After I posted my “First Impressions” of Terrence Malick’s “A Hidden Life” I received a response by email that was too good to leave hidden in my In-Box. So, with the author’s permission, here is a really thoughtful comment on Malick’s film:

Thanks Christopher.

I very much enjoyed reading your articulate review of the film.

One of my reactions is a sense that you are “affirmed” by the film’s message in a way that I am not.

You say “No matter how violent, unjust and chaotic the world may be, there is always gentleness, kindness and goodness for those with eyes to see.” 

I don’t disagree,​ but I can’t stop there either. I would equally say, “No matter how gentle, kind and good the world may be, there is always violence, injustice and chaos.” I didn’t leave the theatre feeling affirmed, rather I felt powerfully but simultaneously affirmed and denied. The tension between the affirmation and denial throughout the film was torment, on every front, but I never felt it was resolved. 

The inhumanity of the herd was horrific, but even that was ambivalent. Some villagers were good and the end of the movie suggested contrition with the family being accepted back into the the fold. Franz was inspiring and admirable​ but one of the strongest tensions of the film was the voice in my head saying “by what right do you torture and destroy your family when you have an option to be a medic where you could relieve suffering instead of generating it?” Which voice is the devil? Did he do the “right” thing, was he “good”? I utterly cannot say. There was no right thing and the good was completely impossible to discern. I desperately wanted resolve this tension and wanted good to triumph but I don’t think it did (in the film any more than it does – or ever will – in the world). 

My sense of Malick’s message is that we can’t purport to say (or hope) that the world is either good or bad, or that it is only acceptable as the good; we are relentlessly and forever torn between both, both – our position is to be crucified between the opposites, and this comes from God. This is the world that God made. The movie did not reaffirm my faith in the good alone and I’m not looking for that. I know the good will always be, as will the evil. I think Malick is saying Being is both, don’t look for one to prevail, but work to be as conscious as possible of both. Individual consciousness grows out of enduring this tension between the opposites without identifying with either. Of course, I am not talking about nihilism.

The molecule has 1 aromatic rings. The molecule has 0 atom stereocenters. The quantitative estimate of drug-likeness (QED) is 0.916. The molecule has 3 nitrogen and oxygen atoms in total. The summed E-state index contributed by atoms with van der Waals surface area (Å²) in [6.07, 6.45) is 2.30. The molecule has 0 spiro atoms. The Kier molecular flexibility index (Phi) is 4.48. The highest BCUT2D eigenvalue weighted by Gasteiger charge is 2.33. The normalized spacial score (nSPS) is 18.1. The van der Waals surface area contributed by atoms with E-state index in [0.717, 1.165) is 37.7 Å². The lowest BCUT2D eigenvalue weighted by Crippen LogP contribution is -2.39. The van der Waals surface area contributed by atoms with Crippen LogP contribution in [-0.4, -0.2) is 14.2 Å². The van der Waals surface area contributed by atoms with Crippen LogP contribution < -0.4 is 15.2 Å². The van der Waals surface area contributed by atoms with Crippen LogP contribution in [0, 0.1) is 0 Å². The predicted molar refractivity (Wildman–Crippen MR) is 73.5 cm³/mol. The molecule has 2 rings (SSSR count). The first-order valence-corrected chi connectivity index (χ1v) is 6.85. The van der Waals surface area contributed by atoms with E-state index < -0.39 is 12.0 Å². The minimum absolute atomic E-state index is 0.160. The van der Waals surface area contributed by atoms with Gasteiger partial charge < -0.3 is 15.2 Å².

I responded saying:

Thank you for this. It is brilliant. I wonder if you would allow me to post your response anonymously on my blog. It really is too good to just leave it sitting in my inbox alone.

I really do agree with everything you say. I absolutely agree that Malick majors in ambivalence. And I think one of the brilliant things in the film is that he avoids any kind of happy emotional catharsis or resolution. He is certainly not looking for easy answers. This is not Hollywood.

I am reminded of my reaction to Mel Gibson’s much reviled “The Passion of the Christ”. Back in 2016, I wrote about this film precisely the same thing I have just said about “A Hidden Life”:

Unwilling to face the darkness Gibson portrays, we are unable to perceive the gentleness scattered throughout his film.

The darkness and horror Malick portrays is very real and entirely horrifying. Without a doubt he does not let us off lightly.

But, nonetheless, throughout the film there are moments of light, acts of generosity, kindness, even courage and nobility. And, there is always the transcendent beauty and power of creation that suffuses the film.

Absolutely, we must be willing/able to hold the dark and the light. Both are real, both are true. I suppose I feel that my job is to coax people to continue to look to, and trust in, the light, without ignoring or denying the reality of the darkness which makes it possible to see the light. Perhaps that is what “Thanksgiving” is for.